Philanthropy 2017: Key Changes to Fundraising

As we approach the one-year mark since the election of Donald Trump, several key trends have become clear regarding donors’ response to the new administration and changes in public policy. According to recent survey data from Cygnus Applied Research and PMX Agency, nearly one third of nonprofit supporters plan to give more in 2017, with half of those donors citing the election of Donald Trump as a key factor toward their change in giving. The shift has been especially apparent for millennials, with fifty-two percent planning to increase giving in 2017 compared to thirty-seven percent of donors aged 35 to 64 and twenty-four percent of donors 65 and up. Although younger donors give less on average, fundraisers are beginning to focus on establishing a millennial donor base as they consider their long-term giving potential.

The increase in 2017 giving has largely been directed toward contentious issues that have been the target of Trump administration policies, including health care, the environment, and immigration. Over the past year, nonprofits at the forefront of these issues such as the American Civil Liberties Union, Human Rights Campaign, Greenpeace, and Planned Parenthood have seen a rapid surge in support. This influx of donations has often been in response to specific policies or statements, as we have seen following the January travel ban, the decision to leave the Paris climate accord, and the GOP health care bill. Similarly, the proposed spending cut to Meals on Wheels in March generated national attention and led to more than $170,000 in new donations that week.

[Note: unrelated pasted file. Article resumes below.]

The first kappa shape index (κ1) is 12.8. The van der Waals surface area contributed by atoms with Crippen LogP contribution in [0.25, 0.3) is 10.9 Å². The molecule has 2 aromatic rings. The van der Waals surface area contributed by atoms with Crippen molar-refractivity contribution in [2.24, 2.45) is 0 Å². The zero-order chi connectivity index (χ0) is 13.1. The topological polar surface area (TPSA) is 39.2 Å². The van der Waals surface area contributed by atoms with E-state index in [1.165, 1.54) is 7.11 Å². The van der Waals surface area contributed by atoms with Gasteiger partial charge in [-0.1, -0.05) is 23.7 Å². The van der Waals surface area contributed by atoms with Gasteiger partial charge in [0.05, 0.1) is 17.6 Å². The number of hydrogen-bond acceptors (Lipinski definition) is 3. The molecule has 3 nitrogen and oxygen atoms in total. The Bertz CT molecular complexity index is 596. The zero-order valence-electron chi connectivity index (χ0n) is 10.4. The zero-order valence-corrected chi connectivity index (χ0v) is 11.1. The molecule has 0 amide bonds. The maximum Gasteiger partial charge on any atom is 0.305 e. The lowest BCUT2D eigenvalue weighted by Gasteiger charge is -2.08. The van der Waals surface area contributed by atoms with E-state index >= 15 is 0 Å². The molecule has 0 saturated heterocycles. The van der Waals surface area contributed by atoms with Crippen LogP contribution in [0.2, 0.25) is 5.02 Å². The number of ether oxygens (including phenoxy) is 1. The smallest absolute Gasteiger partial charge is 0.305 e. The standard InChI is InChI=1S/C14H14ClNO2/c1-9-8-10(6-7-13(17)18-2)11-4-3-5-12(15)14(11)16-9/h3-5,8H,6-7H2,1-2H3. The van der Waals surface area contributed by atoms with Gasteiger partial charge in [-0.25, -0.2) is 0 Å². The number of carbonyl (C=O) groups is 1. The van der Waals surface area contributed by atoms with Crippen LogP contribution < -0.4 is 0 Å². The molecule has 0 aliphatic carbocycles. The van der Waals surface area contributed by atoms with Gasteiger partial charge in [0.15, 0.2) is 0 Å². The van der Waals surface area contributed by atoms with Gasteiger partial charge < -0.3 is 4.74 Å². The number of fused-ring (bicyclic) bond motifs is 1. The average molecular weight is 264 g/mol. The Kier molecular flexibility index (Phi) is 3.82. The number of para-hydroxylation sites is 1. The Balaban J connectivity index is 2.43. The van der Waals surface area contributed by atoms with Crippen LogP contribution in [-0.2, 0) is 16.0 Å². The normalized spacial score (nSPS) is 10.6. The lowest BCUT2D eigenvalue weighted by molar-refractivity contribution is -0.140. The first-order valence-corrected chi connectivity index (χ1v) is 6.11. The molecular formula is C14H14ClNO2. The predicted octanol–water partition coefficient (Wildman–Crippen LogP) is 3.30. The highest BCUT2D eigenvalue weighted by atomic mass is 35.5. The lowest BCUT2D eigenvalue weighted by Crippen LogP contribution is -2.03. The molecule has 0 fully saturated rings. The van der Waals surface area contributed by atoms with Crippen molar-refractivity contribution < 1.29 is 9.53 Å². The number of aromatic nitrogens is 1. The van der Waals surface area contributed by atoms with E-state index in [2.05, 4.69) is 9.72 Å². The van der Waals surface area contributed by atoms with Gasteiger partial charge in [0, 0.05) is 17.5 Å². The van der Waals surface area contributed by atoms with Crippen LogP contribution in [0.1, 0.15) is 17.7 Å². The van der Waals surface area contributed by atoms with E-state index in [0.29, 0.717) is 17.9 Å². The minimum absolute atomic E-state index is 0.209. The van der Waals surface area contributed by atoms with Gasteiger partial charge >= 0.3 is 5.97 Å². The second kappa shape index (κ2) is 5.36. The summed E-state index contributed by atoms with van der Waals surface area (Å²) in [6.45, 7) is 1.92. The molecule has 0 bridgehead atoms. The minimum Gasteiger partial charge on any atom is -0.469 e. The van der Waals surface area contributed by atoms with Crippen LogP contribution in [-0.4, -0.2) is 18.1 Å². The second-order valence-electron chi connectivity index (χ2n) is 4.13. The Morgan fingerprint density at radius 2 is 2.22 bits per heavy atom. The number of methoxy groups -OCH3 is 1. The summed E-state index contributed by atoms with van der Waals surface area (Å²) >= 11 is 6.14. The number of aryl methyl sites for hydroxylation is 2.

In response to these shifts in giving practices, some organizations are making a deliberate effort to attract new donors and resources. Black Lives Matter, for example, announced last month that it would begin searching for its first development officer. Prentis Hemphill, a director for the Black Lives Matter Global Network, explained that the organization would like to channel the spontaneous giving patterns into a more focused strategy: “Most of the time we’ve gotten donations when big things happen or when people are feeling compelled about what’s happening in the world. But we haven’t had anyone dedicated, coming up with a plan… Now more than ever, we need folks’ support so that all our wins don’t get rolled back.”

Read more at the Chronicle of Philanthropy.